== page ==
Ben Ho, MD
WACEP Board Member
For many of us summer in Wisconsin means time spent outside, whether on a trail, by the lake, in our yards, or if we are lucky, somewhere on a tropical vacation. As we enjoy the activities that we love, however, we knowingly expose ourselves to a number of seasonal environmental factors: heat, UV light, and of course, ticks and mosquitoes. We may know these arthropods best as nuisances that crash our barbecues and hitchhike on our trail walks. As vectors for important communicable diseases, however, their significance goes much beyond this.
Earlier this spring, the Department of Health and Human Services and the Center for Disease Control published a review of vectorborne pathogen transmission in Morbidity and Mortality Weekly Report. Using data from the National Notifiable Disease Surveillance System, the authors reported on trends in both tick- and mosquito-borne illnesses from 2004, the first year that arboviral illnesses became notifiable, to 2016, within the United States and its Territories. The report not only indicates a global increase in the incidence of vectorborne illnesses throughout the United States, but also identifies unique patterns of transmission at the local level. Two general patterns are evident. Tickborne illness reports rose steadily, doubling over the 13-year study period, and their greatest impact was on the eastern half of the country. While Lyme disease accounted for more than 82% of tickborne illness reports, other diseases such as anaplasmosis, ehrlichiosis, Rocky Mountain Spotted Fever, and babesiosis also increased in identification. The occurrence of mosquito-borne illnesses, on the other hand, was punctuated by epidemics, and was much more geographically dispersed. While endemic outbreaks of Zika, Dengue, and chikungunya were limited to the Territories, local transmission in the Southeast was likely due to infected travelers returning home from these areas.
A number of messages can be taken from this report. Although Lyme disease might be the illness that we consider most commonly in Wisconsin, the world of vectorborne diseases includes many more pathogens. In fact, if the next twelve years is anything like the last, we should expect increasing incidences of all kinds of different tick- and mosquito-borne illnesses. The epidemiology of these diseases is unique, largely because transmission depends heavily on environmental factors such as the geographical range of their hosts, the feeding cycles of their vectors, temperature, and rainfall patterns. Regions that were once too cold for ticks may eventually see Lyme disease; mosquito-borne illnesses once limited to tropical climates may creep further into the continental U.S., encouraged by heat waves, deforestation, flooding patterns, and human travel. It already appears that the physical range of A. aegypti is increasing, setting the scene for outbreaks of dengue, Zika, and chikungunya in years to come. To make matters worse, there are not many vaccines available to protect us (Rosenberg et al., 2018). As the world around us changes, so will the diseases that we see and treat.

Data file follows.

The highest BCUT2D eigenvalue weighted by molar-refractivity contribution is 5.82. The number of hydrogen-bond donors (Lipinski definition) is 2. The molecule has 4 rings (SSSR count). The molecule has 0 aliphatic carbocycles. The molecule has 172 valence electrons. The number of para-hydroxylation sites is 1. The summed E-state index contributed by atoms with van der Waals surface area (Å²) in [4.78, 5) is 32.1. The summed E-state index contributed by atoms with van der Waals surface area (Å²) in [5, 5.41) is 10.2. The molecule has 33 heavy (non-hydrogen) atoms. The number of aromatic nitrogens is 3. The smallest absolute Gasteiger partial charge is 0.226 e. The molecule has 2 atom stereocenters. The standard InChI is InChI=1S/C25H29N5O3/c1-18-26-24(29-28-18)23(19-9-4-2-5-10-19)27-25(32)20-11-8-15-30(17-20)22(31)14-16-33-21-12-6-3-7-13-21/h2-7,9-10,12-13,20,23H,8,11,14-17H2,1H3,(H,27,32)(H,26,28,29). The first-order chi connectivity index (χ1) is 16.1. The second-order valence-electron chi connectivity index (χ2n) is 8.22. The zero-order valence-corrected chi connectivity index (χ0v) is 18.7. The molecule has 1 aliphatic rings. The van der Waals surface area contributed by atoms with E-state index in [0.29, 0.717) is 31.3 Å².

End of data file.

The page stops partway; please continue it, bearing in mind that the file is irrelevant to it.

Despite these challenges, there are several things that we can do as physicians and health advocates to address the growing threat of vectorborne illnesses. As with everything in medicine, awareness of these diseases and having appropriate clinical suspicion based on history and physical exam will not only aid in diagnosis and treatment of our patients, but also improve reporting of disease transmission. We can also reinforce common-sense strategies to limit transmission of these diseases to our patients: wearing long-sleeves and pants in tick and mosquito habitat, avoiding exposure during mosquito feeding times, keeping outdoor spaces clear of leaf litter and standing water, performing frequent tick checks on fellow humans and pets, and protecting ourselves with Deet and permethrin. The world may indeed be changing, but our process of limiting risks and exposures to vectors have not.
As a final point – have you ever wondered how effective the combination of Deet and permethrin is in deterring mosquito bites? A study done in the 1980’s by the U.S. Air Force compared mosquito bite rates on control subjects wearing no protection verses subjects treated with 35% Deet and/or permethrin at a remote test site in Alaska. Subjects using both 35% Deet and permethrin-treated clothing experienced only one mosquito bite per hour; subjects using no protection experienced on average 1,188 mosquito bites per hour, with a maximum rate reported at 3,360 bites per hour (Lillie et al., 1988). There are two clear take-aways from this study: 35% Deet combined with permethrin offer excellent protection against mosquitoes, and never volunteer as a research subject for the Air Force.
Rosenberg R, Lindsey NP, Fischer M, Gregory CJ, Hinckley AF, Mead PS, Paz-Bailey G, Waterman SH, Drexler NA, Kersh GJ, Hooks H, Partridge SK, Visser SN, Beard CB, Petersen LR. 2018. Vital signs: trends in reported vectorborne disease cases – United States and Territories, 2004-2016. MMWR-Morbid Mortal W. 67(17): 496-501.
Lillie TH, Schreck CE, Rahe AJ. 1988. Effectiveness of personal protection against mosquitoes in Alaska. J Med Entomol. 25(6): 475-478.